Within the ANESTOC Associate Team, R. Rebolledo (Pontificia Universidad Católica de Chile) and A. Richard initiated a work on the longterm behavior of a class of nonMarkovian stochastic differential equations. These equations of Volterra type can be used to model the motion of a particle subject to friction forces in a heat bath, which could also be interesting in neuroscience for ion channels.

A. Richard and E. Tanré are working with P. Orio (CINV, Chile) on the measurement of longrange dependence in series of neuronal spikes, and are providing a leaky integrateandfire model with fractional noise to include this effect. So far, we produced numerical experiments that confirm the existence of memory in our model, and A. Richard and E. Tanré now work on the convergence of the statistical estimator that measures this phenomenon.

A. Richard, E. Tanré and S. Torres (Universidad de Valparaíso, Chile) are working on the definition of a skew fractional Brownian motion. The skew Brownian motion (sBm) is a process which is partly reflected when it reaches the horizontal line, making it a natural model for the motion of a particle crossing media with different diffusion properties. The fractional sBm is a modification of this process to incorporate longrange dependences. So far, we constructed a reflected fractional Brownian motion, and we are now investigating its approximation by a discretetime process.

During her internship supervised by E. Tanré and Romain Veltz (Neuromathcomp team), Roberta Evangelista worked on “A stochastic model of gamma phase modulated orientation selectivity”. Neurons in primary visual cortex (V1) are known to be highly selective for stimulus orientation. Recent experimental evidence has shown that, in awake monkeys, the orientation selectivity of V1 neurons is modulated by gamma oscillations. In particular, neurons’ firing rate in response to the preferred orientation changes as a function of the gamma phase of spiking. The effect is drastically reduced for nonpreferred orientations. We have introduced a stochastic model of a network of orientationdependent excitatory and inhibitory spiking neurons. We have found conditions on the parameters such that the solutions of the mathematical model reproduce the experimental behavior.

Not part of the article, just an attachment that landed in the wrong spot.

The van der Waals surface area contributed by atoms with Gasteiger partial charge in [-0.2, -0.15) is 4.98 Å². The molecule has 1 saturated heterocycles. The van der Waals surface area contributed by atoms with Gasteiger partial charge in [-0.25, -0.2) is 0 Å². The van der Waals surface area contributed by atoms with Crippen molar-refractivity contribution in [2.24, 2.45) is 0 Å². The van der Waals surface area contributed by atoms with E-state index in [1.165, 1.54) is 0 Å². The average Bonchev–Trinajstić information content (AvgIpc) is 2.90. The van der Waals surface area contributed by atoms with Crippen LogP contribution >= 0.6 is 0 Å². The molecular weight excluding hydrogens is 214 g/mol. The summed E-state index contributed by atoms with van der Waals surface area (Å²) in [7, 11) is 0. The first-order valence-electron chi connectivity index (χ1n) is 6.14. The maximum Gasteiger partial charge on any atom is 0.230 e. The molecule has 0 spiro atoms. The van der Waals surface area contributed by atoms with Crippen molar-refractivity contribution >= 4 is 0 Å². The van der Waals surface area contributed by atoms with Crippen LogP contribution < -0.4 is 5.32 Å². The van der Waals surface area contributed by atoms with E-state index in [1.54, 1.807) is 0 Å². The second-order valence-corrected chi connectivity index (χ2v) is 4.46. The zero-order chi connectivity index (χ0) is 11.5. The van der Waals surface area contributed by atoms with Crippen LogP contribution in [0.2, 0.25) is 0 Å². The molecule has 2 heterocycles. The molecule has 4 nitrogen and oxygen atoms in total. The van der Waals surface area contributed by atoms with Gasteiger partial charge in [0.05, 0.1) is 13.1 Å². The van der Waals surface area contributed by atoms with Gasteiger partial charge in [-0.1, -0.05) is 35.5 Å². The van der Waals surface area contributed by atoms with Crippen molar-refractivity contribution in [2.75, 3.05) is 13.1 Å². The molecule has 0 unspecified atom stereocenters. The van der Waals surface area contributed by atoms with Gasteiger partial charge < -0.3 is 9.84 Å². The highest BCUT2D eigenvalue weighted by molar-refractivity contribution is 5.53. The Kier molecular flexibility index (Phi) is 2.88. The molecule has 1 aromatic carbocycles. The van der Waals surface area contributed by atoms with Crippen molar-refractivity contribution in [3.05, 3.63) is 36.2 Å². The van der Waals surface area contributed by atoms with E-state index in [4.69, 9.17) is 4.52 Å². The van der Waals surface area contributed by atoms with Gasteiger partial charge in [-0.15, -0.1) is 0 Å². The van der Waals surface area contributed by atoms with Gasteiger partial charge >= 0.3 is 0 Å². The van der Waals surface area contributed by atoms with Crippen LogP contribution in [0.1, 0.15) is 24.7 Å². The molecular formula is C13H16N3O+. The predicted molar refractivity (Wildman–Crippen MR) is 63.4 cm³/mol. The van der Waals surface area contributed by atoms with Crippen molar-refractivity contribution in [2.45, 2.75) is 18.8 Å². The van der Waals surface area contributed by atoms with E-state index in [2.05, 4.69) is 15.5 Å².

During his internship supervised by E. Tanré and Romain Veltz (Neuromathcomp team), Quentin Cormier studies numerically and theoretically a model of spiking neuron in interaction with plasticity. The synaptic weights evolve according to biological law of plasticity. We study the existence of separable time scales. During his internship, Quentin Cormier also develop a numerical code to simulate large networks of neurons evolving according to this dynamics.

C. Graham (Ecole Polytechnique) and D. Talay have written a large part of the second volume of their series on Mathematical Foundation of Stochastic Simulation.